UK Environment Agency officers protected fisheries after being put on on high alert to manage the impacts of low water levels in rivers and fisheries, particularly low flowing rivers, and respond to reports of fish in distress as quickly as possible.
Action included deploying or loaning aeration equipment as well as using hydrogen peroxide to restore dissolved oxygen levels, providing expert advice to angling clubs and anglers and, as a last resort, relocating fish through fish rescues.
Teams working in the Kent, Surrey and London region responded to over 60 fish incidents and fish rescues, preventing large scale fish loss and damage to fragile river fish populations, while ensuring these incidents did not become larger, more serious events.
Heidi Stone, Environment Agency Fisheries Partnerships Manager stated:
“This summer’s unprecedented dry weather saw our officers carrying out hugely important work to protect our fish populations, environment and surrounding wildlife, while also continuing to clamp down on illegal fishing through our annual enforcement campaign.”
Anglers are our valuable eyes and ears and I want to thank all those reporting incidents so we are able to respond as quickly as possible and ensure angling continues to be a safe and enjoyable hobby for everyone”.
The months of July and August also saw the Environment Agency continue its annual enforcement campaign, Operation Lungfish, which clamps down on illegal fishing by ensuring all anglers have a fishing licence.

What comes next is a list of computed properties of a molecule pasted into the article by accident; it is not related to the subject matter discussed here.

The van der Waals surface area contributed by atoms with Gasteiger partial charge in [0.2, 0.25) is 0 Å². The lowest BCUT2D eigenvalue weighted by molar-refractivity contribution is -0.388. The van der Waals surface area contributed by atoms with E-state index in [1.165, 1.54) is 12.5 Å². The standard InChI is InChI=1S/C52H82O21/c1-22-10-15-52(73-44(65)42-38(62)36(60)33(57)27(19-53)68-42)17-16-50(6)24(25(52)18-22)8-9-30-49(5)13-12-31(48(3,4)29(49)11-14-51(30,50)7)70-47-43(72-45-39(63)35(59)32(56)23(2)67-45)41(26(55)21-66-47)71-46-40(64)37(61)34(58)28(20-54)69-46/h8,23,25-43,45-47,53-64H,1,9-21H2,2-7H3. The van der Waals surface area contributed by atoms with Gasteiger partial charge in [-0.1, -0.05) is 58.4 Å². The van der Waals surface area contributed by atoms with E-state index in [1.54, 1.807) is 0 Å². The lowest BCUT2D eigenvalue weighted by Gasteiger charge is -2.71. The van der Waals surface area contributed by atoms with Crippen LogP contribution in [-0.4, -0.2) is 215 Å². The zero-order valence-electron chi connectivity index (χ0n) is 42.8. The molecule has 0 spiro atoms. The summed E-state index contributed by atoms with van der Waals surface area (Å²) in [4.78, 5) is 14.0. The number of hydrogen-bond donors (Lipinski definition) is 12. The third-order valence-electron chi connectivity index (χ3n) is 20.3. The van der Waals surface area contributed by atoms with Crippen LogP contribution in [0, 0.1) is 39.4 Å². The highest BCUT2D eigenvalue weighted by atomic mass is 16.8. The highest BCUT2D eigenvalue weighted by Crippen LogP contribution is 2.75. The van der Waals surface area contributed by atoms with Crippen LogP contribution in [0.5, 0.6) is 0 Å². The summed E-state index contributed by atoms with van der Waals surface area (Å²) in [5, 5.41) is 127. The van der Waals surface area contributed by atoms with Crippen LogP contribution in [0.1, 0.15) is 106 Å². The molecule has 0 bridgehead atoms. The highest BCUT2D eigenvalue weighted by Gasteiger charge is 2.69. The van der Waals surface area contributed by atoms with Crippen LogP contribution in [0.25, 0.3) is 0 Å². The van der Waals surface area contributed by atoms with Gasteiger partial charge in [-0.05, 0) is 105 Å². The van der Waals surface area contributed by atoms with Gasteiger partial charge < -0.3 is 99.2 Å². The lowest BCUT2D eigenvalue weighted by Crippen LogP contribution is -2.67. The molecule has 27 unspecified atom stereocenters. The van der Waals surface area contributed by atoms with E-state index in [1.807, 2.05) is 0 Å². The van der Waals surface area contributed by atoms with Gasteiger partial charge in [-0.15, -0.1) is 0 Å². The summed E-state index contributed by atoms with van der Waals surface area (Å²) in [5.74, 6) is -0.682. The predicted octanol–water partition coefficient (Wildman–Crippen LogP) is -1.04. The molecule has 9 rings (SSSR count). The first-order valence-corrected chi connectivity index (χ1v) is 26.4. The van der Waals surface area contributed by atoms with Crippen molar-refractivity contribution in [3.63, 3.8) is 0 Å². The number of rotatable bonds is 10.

Operation Lungfish plays a vital part of the Environment Agency’s year-round efforts to keep river banks safe from crime and antisocial behaviour, and tackle the problems illegal fishing can bring including risks to vulnerable fish stocks such as salmon and eel.
Targeting poachers and those fishing without a licence remains a high priority and anglers caught and prosecuted for not having a fishing licence can face a day in court and a significant fine.
The six week long campaign saw Environment Agency enforcement officers supported by Voluntary Bailiffs from the Angling Trust and local police officers to conduct patrols on rivers, lakes and ponds, with 5,300 licences checked and over 200 people reported for fishing illegally.
Nino Brancato, the Angling Trust’s National Enforcement Support Manager, stated:
“Protecting fish and fisheries from poachers and fish thieves and increasing rod licence compliance is of great importance to all anglers.”
“The Voluntary Bailiff Service is an important partnership between the Angling Trust and Environment Agency, empowering anglers to support the police and the Environment Agency in fighting back against fisheries crime and protecting fish and fisheries especially during Operation Lungfish.”
“The VBS initiative continues to be enormously successful, driving forward positive change.”
The news follows reports that an avian influenza prevention zone has been established in Norfolk, Suffolk and parts of Essex to help protect flocks and mitigate the risk of further outbreaks, as reported on Tuesday, September 27.
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